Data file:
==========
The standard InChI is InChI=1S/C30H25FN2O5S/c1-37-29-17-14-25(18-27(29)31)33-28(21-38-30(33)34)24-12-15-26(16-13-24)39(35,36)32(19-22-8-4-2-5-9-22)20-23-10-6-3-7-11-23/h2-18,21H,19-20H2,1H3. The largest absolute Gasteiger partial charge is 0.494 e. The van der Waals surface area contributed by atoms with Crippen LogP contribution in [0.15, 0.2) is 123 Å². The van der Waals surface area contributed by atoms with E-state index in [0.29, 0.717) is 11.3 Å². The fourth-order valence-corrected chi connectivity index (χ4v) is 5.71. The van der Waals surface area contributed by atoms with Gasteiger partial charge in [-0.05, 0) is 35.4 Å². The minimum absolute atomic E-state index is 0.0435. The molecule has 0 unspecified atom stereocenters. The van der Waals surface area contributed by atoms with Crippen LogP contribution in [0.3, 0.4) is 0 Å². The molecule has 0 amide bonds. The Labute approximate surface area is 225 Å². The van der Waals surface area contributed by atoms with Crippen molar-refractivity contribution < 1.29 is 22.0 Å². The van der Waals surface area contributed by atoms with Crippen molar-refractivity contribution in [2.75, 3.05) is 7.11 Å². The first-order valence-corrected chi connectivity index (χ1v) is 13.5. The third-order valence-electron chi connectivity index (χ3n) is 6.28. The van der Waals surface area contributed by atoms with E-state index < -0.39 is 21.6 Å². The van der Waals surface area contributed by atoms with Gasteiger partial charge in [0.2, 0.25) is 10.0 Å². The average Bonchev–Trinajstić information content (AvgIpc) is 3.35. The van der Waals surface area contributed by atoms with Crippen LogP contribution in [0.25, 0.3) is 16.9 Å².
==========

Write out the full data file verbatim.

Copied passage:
The standard InChI is InChI=1S/C30H25FN2O5S/c1-37-29-17-14-25(18-27(29)31)33-28(21-38-30(33)34)24-12-15-26(16-13-24)39(35,36)32(19-22-8-4-2-5-9-22)20-23-10-6-3-7-11-23/h2-18,21H,19-20H2,1H3. The largest absolute Gasteiger partial charge is 0.494 e. The van der Waals surface area contributed by atoms with Crippen LogP contribution in [0.15, 0.2) is 123 Å². The van der Waals surface area contributed by atoms with E-state index in [0.29, 0.717) is 11.3 Å². The fourth-order valence-corrected chi connectivity index (χ4v) is 5.71. The van der Waals surface area contributed by atoms with Gasteiger partial charge in [-0.05, 0) is 35.4 Å². The minimum absolute atomic E-state index is 0.0435. The molecule has 0 unspecified atom stereocenters. The van der Waals surface area contributed by atoms with Crippen LogP contribution in [0.3, 0.4) is 0 Å². The molecule has 0 amide bonds. The Labute approximate surface area is 225 Å². The van der Waals surface area contributed by atoms with Crippen molar-refractivity contribution < 1.29 is 22.0 Å². The van der Waals surface area contributed by atoms with Crippen molar-refractivity contribution in [2.75, 3.05) is 7.11 Å². The first-order valence-corrected chi connectivity index (χ1v) is 13.5. The third-order valence-electron chi connectivity index (χ3n) is 6.28. The van der Waals surface area contributed by atoms with E-state index < -0.39 is 21.6 Å². The van der Waals surface area contributed by atoms with Gasteiger partial charge in [0.2, 0.25) is 10.0 Å². The average Bonchev–Trinajstić information content (AvgIpc) is 3.35. The van der Waals surface area contributed by atoms with Crippen LogP contribution in [0.25, 0.3) is 16.9 Å².